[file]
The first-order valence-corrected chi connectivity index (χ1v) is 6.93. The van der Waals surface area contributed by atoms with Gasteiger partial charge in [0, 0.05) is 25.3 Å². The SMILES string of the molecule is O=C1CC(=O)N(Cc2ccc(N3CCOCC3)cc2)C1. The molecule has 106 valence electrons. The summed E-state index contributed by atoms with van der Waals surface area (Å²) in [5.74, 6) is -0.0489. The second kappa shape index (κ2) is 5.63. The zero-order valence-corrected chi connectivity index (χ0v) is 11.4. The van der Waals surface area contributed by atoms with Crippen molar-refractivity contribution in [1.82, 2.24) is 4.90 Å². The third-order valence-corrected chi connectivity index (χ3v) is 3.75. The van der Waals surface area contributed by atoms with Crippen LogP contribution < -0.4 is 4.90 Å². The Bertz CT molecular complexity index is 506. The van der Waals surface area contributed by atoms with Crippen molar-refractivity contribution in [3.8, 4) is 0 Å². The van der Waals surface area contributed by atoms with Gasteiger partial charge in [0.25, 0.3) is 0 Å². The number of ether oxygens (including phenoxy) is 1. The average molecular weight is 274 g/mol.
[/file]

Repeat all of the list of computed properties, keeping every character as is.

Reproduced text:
The first-order valence-corrected chi connectivity index (χ1v) is 6.93. The van der Waals surface area contributed by atoms with Gasteiger partial charge in [0, 0.05) is 25.3 Å². The SMILES string of the molecule is O=C1CC(=O)N(Cc2ccc(N3CCOCC3)cc2)C1. The molecule has 106 valence electrons. The summed E-state index contributed by atoms with van der Waals surface area (Å²) in [5.74, 6) is -0.0489. The second kappa shape index (κ2) is 5.63. The zero-order valence-corrected chi connectivity index (χ0v) is 11.4. The van der Waals surface area contributed by atoms with Crippen molar-refractivity contribution in [1.82, 2.24) is 4.90 Å². The third-order valence-corrected chi connectivity index (χ3v) is 3.75. The van der Waals surface area contributed by atoms with Crippen LogP contribution < -0.4 is 4.90 Å². The Bertz CT molecular complexity index is 506. The van der Waals surface area contributed by atoms with Crippen molar-refractivity contribution in [3.8, 4) is 0 Å². The van der Waals surface area contributed by atoms with Gasteiger partial charge in [0.25, 0.3) is 0 Å². The number of ether oxygens (including phenoxy) is 1. The average molecular weight is 274 g/mol.